Since headlines are so important in internal communication content, gain inspiration from consumer media.


You already know this: The headline is, by far, the most important part of any piece of employee communication content. How important? Here are two essential facts:

  • 80% of readers access only the headline
  • Effective headlines increase readership by up to 73%

That means the headline needs to convey the essence of the article (because it may be all an employee reads). At the same time, a headline needs to make an offer that the content that follows will be worthwhile to encourage 20% of employees to keep reading.

To improve your headlines, begin by analyzing consumer media. Those publications and websites are masters of headlines, since their business depends on a reader buying and reading print publications and visiting a website and accessing content.

Here are four lessons you can learn from consumer media on writing compelling headlines:

  1. Get to the point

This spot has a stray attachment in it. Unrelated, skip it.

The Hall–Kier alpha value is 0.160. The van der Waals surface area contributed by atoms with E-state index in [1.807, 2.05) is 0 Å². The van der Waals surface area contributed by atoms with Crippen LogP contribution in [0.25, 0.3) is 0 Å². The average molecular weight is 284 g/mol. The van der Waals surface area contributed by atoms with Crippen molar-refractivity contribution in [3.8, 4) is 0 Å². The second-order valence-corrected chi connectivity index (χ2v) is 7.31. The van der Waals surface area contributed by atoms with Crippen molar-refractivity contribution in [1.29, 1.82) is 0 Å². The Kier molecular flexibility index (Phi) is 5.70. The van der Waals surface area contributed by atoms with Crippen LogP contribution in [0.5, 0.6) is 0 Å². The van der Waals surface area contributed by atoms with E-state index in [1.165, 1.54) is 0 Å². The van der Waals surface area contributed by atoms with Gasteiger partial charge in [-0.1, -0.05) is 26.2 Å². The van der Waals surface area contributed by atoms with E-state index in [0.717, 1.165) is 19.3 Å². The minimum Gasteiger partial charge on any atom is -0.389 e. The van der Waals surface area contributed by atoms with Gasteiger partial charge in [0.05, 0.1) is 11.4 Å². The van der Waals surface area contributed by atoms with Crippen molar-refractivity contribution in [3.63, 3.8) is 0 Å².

If you can do only one thing to improve headlines, I recommend it be this: Summarize the key message of your content. That way, employees who don’t read any further will still get the point.

    Example: Why the military hasn’t stopped sexual abuse (USA Today)

  2. Write for humans

    With all the corporate clutter employees receive, they respond to headlines that sound like people talk.

    Example: Are you normal or nuts? Your quirks, dreams and anxieties explained (Reader’s Digest)

  3. Offer a benefit

    Give employees news they can use: advice that helps them solve a problem or accomplish an objective.

    Example: Beat diabetes. The 15-second test that can save your life (Prevention)

  4. Pose a question

    Phrasing headlines in the form of a question will not only help you win at Jeopardy, it also appeals to readers.

    Example: New Flu Bugs: Too Lethal For A Pandemic? (The Wall Street Journal)

 Ready to write better headlines? Visit a newsstand near you . . . or simply visit leading consumer websites to see how they create compelling headlines.

(And if subject lines are your biggest challenge, see my recent Inc. blog)

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